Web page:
A huge number of patients who have a chronic illness will turn to the internet to get their information. Unfortunately, most of the information they come across won’t be true.
For the longest time, I remember fiber being the sworn enemy of someone who has Crohn’s Disease or Ulcerative Colitis. In fact, the suggestion to go on a low-fiber diet when you have IBD is often one of the first ones you’ll hear – but is that the best thing to do?
Sometimes, the most frustrating feeling that someone gets when faced with a chronic illness is the feeling of helplessness. Oftentimes that frustration is directed towards researchers and doctors who are doing their best to help us but don’t seem to be focusing on the areas that affect us the most.
Finding out that you’ve got Crohn’s Disease or Ulcerative Colitis can be scary, especially if you’re new to the world of IBD, so it’s natural to scour the internet looking for solutions and treatments that fall outside of allopathic medicine. I was in that place once, but there are some things I wish I had known way sooner!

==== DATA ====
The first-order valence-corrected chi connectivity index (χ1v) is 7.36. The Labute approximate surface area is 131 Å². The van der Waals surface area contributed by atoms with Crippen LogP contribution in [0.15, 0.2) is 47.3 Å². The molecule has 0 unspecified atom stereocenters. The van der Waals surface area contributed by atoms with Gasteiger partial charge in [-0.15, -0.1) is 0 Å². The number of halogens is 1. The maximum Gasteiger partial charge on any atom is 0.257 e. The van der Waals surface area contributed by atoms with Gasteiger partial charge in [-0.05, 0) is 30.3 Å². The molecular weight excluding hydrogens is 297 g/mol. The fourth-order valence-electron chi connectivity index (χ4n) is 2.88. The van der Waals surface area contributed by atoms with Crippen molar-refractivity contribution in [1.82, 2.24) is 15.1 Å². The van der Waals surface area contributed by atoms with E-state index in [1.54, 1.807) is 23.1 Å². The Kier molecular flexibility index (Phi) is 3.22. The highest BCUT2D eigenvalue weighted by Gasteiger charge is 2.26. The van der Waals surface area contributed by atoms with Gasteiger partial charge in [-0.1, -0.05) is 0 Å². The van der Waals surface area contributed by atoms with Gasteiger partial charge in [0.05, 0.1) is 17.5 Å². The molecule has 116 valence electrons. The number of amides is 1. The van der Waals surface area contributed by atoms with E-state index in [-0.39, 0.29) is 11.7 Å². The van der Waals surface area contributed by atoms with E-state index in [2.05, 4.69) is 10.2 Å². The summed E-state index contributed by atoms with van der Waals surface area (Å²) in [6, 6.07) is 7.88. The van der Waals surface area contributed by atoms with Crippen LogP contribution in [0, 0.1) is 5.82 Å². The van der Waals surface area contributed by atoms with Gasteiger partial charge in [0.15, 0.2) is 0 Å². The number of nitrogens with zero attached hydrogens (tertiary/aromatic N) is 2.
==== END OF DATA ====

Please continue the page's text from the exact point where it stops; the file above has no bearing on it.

Did you know that a mothers kiss can give a child IBD? Yes, it’s true, because I read it in a headline and saw the photos as proof! Unfortunately, what the headline and photo conveniently excluded was the fact that this might only apply to mice. Recent headlines about the causes and cures for Crohn’s Disease and Ulcerative Colitis have been making their rounds across social media again, and they often give a misleading representation of the data being looked at, especially when that data is coming from non-human animals.
In this post, I’d like to go over some of the environmental risk factors associated with IBD. While discussing diet in relation to health isn’t easy, I’m hoping these other risk factors are easier to deal with, without anyone becoming defensive, offended, aggressive and just plain insulting by the research.